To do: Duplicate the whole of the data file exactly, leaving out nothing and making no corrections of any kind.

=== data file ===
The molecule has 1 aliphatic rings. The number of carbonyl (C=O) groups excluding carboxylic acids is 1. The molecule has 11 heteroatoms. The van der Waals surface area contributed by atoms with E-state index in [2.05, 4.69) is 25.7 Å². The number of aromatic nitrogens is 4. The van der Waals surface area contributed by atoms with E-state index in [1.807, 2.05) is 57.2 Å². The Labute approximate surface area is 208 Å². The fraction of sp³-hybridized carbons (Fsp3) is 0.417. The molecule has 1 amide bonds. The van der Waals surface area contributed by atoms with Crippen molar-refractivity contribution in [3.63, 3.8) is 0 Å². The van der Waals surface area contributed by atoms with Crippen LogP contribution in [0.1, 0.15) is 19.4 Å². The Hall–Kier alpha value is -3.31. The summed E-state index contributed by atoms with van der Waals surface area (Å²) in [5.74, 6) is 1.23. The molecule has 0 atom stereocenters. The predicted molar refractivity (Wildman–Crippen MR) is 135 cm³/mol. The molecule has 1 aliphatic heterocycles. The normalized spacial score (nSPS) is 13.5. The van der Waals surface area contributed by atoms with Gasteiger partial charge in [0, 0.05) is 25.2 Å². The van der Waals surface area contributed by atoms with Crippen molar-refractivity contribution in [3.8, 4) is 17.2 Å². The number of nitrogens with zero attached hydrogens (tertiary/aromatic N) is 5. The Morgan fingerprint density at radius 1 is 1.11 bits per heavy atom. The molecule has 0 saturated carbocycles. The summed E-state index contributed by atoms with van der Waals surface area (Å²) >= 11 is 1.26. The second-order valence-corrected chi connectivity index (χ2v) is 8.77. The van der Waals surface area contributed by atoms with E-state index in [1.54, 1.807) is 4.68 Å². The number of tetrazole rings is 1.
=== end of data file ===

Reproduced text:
The molecule has 1 aliphatic rings. The number of carbonyl (C=O) groups excluding carboxylic acids is 1. The molecule has 11 heteroatoms. The van der Waals surface area contributed by atoms with E-state index in [2.05, 4.69) is 25.7 Å². The number of aromatic nitrogens is 4. The van der Waals surface area contributed by atoms with E-state index in [1.807, 2.05) is 57.2 Å². The Labute approximate surface area is 208 Å². The fraction of sp³-hybridized carbons (Fsp3) is 0.417. The molecule has 1 amide bonds. The van der Waals surface area contributed by atoms with Crippen molar-refractivity contribution in [3.63, 3.8) is 0 Å². The van der Waals surface area contributed by atoms with Crippen LogP contribution in [0.1, 0.15) is 19.4 Å². The Hall–Kier alpha value is -3.31. The summed E-state index contributed by atoms with van der Waals surface area (Å²) in [5.74, 6) is 1.23. The molecule has 0 atom stereocenters. The predicted molar refractivity (Wildman–Crippen MR) is 135 cm³/mol. The molecule has 1 aliphatic heterocycles. The normalized spacial score (nSPS) is 13.5. The van der Waals surface area contributed by atoms with Gasteiger partial charge in [0, 0.05) is 25.2 Å². The van der Waals surface area contributed by atoms with Crippen molar-refractivity contribution in [3.8, 4) is 17.2 Å². The number of nitrogens with zero attached hydrogens (tertiary/aromatic N) is 5. The Morgan fingerprint density at radius 1 is 1.11 bits per heavy atom. The molecule has 0 saturated carbocycles. The summed E-state index contributed by atoms with van der Waals surface area (Å²) >= 11 is 1.26. The second-order valence-corrected chi connectivity index (χ2v) is 8.77. The van der Waals surface area contributed by atoms with E-state index in [1.54, 1.807) is 4.68 Å². The number of tetrazole rings is 1.